Saturday, June 27, 2009

Young-Earth Creationism: A History

How do we relate science and Scripture? If modern science gives a picture of the world and its origins that differs from a literal understanding of the biblical account, must we then automatically reject it? Historically, believers have not thought so. They have realized that, to speak with Calvin, the Bible is the “book of the unlearned” - it describes things as they appear to the common observer. And so, although the Bible speaks of a four-cornered and unmoving earth, Christians have accepted the scientific evidence that the earth is spherical and moving. True, there are still some who defend an earth-centred solar system, but they are exceptions. No orthodox church community supports such a view.

In recent decades there has been one exception to the general rule. It concerns the interpretation of the first chapters of Genesis. Although science concludes that the earth and the universe are billions of years old, many conservative Christians hold that according to the Bible creation took place only 6,000 - 10,000 years ago. To believe otherwise, they insist, is to risk losing the entire Scripture. Meanwhile, although they reject much of modern science, many of them believe that scientific evidence in support of their position is important. They have therefore developed an alternative scientific approach, called creation science (or scientific creationism), which proves, they say, that a young-earth interpretation of Genesis is scientifically correct. This young-earth creationism has flourished mightily in the past three or four decades. Although certainly not every Christian accepts creation science, this is now the default position not only in conservative evangelical churches world-wide but also in Reformed ones.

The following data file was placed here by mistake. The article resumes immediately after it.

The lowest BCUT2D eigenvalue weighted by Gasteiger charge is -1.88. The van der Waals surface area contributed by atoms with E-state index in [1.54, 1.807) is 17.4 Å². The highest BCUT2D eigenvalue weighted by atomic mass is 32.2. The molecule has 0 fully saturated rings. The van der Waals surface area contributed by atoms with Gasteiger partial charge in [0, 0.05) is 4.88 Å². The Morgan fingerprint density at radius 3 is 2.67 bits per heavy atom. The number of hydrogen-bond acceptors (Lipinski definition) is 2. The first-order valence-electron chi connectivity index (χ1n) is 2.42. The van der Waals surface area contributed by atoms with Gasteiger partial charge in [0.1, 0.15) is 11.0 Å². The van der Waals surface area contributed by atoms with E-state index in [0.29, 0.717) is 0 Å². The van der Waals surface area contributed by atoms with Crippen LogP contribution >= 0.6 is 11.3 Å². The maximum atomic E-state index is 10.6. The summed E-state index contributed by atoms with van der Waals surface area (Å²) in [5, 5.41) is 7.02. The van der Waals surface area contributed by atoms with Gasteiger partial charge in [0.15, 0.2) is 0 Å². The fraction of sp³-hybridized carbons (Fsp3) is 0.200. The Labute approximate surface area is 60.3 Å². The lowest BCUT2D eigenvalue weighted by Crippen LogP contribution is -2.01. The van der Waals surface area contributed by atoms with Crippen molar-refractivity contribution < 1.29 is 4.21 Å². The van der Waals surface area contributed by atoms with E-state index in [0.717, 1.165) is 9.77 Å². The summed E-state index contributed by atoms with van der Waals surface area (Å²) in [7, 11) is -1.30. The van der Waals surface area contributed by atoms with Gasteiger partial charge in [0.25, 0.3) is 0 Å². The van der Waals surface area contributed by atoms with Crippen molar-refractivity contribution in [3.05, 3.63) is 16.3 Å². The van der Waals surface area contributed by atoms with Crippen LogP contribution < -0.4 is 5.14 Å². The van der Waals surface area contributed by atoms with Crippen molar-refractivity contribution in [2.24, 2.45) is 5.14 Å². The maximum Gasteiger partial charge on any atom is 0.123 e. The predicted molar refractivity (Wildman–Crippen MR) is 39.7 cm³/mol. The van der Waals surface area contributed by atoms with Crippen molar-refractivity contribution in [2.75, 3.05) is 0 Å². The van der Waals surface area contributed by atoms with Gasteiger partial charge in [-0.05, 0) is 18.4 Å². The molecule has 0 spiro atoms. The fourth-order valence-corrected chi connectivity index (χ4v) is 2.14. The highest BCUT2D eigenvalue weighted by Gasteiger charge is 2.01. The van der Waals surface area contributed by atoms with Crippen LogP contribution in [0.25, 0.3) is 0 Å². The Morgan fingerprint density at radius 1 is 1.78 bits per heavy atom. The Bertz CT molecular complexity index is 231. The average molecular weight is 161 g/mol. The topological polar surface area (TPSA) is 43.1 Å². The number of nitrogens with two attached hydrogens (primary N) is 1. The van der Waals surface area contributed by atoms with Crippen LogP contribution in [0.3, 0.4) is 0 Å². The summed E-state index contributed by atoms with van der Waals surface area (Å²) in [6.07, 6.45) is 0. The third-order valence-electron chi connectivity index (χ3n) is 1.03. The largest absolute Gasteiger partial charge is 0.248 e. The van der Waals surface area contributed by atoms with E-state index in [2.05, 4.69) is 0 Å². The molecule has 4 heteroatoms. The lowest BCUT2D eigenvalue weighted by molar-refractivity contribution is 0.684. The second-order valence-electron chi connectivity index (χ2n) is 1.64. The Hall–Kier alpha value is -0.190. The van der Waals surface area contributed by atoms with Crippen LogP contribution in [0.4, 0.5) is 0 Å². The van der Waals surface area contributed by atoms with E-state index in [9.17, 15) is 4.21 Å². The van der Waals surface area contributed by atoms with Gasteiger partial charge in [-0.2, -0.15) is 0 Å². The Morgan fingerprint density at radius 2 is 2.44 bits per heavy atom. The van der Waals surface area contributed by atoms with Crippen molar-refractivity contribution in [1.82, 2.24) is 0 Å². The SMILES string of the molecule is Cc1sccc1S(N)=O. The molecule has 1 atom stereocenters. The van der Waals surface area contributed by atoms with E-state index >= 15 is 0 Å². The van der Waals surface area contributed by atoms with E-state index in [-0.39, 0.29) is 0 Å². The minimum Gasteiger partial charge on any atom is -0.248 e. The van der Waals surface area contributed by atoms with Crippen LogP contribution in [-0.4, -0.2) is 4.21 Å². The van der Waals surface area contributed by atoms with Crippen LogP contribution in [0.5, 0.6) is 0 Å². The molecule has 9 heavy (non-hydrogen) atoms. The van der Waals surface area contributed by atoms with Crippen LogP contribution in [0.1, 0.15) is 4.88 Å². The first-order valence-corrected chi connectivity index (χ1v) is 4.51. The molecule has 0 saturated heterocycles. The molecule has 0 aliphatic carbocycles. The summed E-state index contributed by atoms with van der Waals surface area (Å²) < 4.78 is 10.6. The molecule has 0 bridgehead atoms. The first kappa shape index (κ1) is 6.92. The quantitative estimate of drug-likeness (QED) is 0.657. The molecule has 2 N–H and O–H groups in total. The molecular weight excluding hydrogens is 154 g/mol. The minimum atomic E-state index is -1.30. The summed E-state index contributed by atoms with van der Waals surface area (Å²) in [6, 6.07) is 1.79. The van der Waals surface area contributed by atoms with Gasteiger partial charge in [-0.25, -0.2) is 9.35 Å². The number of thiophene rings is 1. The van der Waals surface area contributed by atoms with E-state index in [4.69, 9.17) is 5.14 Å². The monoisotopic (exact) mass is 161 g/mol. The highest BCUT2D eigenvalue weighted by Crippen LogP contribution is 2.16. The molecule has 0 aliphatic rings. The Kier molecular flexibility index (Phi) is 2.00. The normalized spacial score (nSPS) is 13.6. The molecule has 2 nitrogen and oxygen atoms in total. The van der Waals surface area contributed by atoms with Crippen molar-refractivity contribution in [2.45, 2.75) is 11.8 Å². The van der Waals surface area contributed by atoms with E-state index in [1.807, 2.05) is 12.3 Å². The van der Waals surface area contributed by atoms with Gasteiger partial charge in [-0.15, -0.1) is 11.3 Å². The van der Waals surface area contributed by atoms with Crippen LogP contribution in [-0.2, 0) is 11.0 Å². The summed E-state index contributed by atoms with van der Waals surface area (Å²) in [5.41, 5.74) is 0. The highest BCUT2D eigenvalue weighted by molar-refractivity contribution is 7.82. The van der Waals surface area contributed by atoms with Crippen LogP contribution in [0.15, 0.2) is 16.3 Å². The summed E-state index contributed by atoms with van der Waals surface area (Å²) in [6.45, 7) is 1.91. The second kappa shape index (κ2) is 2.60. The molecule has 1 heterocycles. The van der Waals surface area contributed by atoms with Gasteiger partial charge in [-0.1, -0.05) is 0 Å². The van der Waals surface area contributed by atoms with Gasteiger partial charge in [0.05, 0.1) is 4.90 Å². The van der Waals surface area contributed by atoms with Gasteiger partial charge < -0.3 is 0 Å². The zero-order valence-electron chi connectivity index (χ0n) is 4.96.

Those who disagree are a minority, although a vocal one. The issue is rapidly becoming one of the most divisive ones among Bible-believing Christians - so much so, in fact, that church-related periodicals often prefer not to deal with it. The general impression is that arguments - whether biblical or scientific - do not convince in any case. This is probably true. But so long as young-earth creationism is assumed to be the one and only orthodox position, then consciences are bound, if not officially, then for all practical purposes. This creates a difficult climate for those who question or reject young-earth creationism. Especially vulnerable are students who are often well aware of the scientific arguments but are told that the scientific evidence, compelling as it may appear to them, must be rejected. Generally speaking discussions on the issue are not encouraged. Students often have to solve the problem on their own.